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A hope note

From early childhood, most of us are taught to stay in line. Last week I heard that some elementary schools now have a red line that children walk from the classroom to the cafeteria and back.
There are times, as we mature, that staying in line translates into ‘stuck in a rut’ and gets us in trouble, or closes off good possibilities.
Consider the caterpillar. The famous French naturalist, Jean Henri Fabre, conducted an experiment with processionary caterpillars. They travel in long lines, one behind another. He took a flowerpot and placed a number of the caterpillars in single file around the rim, each caterpillar’s head close to the caterpillar in front of it, making a circle without beginning or end.
Then Fabre placed the caterpillars’ favorite food six inches away from the circle and very visible. But each caterpillar followed the one in front of it, apparently believing that it was heading for the food. Round and round they went for seven days, until they all died from exhaustion and starvation. Their favorite food was close by, but they missed it because it was off the beaten path. Cause of death on the death certificate could read: Stuck in a vicious circle.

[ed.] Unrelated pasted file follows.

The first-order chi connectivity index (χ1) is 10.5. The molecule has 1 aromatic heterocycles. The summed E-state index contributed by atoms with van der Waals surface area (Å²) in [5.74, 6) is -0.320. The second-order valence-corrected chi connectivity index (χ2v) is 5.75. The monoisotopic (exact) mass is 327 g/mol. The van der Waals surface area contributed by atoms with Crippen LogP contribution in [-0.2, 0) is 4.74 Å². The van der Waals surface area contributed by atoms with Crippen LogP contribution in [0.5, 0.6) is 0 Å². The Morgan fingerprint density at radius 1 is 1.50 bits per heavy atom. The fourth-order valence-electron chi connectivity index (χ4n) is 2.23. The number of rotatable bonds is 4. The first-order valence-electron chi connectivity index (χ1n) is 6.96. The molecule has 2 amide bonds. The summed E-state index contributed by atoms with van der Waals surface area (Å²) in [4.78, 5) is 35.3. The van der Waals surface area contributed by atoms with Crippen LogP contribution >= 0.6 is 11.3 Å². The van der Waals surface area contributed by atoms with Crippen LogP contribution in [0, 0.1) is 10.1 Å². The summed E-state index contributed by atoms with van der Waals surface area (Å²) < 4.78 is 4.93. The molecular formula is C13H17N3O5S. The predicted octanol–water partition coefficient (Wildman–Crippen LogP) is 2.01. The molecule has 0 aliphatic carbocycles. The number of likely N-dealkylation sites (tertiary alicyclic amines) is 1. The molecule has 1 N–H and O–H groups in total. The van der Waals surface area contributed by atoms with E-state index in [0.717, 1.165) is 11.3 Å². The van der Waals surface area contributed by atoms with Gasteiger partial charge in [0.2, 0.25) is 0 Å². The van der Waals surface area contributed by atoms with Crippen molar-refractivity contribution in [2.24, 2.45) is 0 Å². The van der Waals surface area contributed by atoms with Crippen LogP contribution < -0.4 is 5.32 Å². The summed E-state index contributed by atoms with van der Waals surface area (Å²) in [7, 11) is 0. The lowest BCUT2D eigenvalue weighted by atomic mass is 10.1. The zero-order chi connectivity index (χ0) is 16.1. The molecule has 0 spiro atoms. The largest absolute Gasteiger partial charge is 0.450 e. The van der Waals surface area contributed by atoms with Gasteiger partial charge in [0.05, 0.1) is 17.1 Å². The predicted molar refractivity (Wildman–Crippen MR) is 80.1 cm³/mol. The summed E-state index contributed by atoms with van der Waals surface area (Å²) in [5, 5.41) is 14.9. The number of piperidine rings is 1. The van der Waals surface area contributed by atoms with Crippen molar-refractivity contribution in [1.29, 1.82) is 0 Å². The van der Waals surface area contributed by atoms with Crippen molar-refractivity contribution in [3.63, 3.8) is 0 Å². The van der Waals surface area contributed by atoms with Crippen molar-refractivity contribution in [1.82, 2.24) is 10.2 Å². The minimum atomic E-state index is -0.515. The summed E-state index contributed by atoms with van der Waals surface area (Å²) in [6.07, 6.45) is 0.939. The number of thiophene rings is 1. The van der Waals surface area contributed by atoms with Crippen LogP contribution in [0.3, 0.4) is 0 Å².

W. H. Auden, in his poem ‘The Unknown Citizen,’ describes a man against whom there can be ‘no official complaint’ because he ‘held the proper opinions for the time of the year; when there was peace, he was for peace; when there was war, he went.’
A part of us hates to protrude, so we tow the line. Last century a whole nation, including most churches, uncritically fell into line and followed the leaders of The Third Reich.
Occasionally, as adults, we need to step out of line and see where the line is going.
Or would you rather be a caterpillar?

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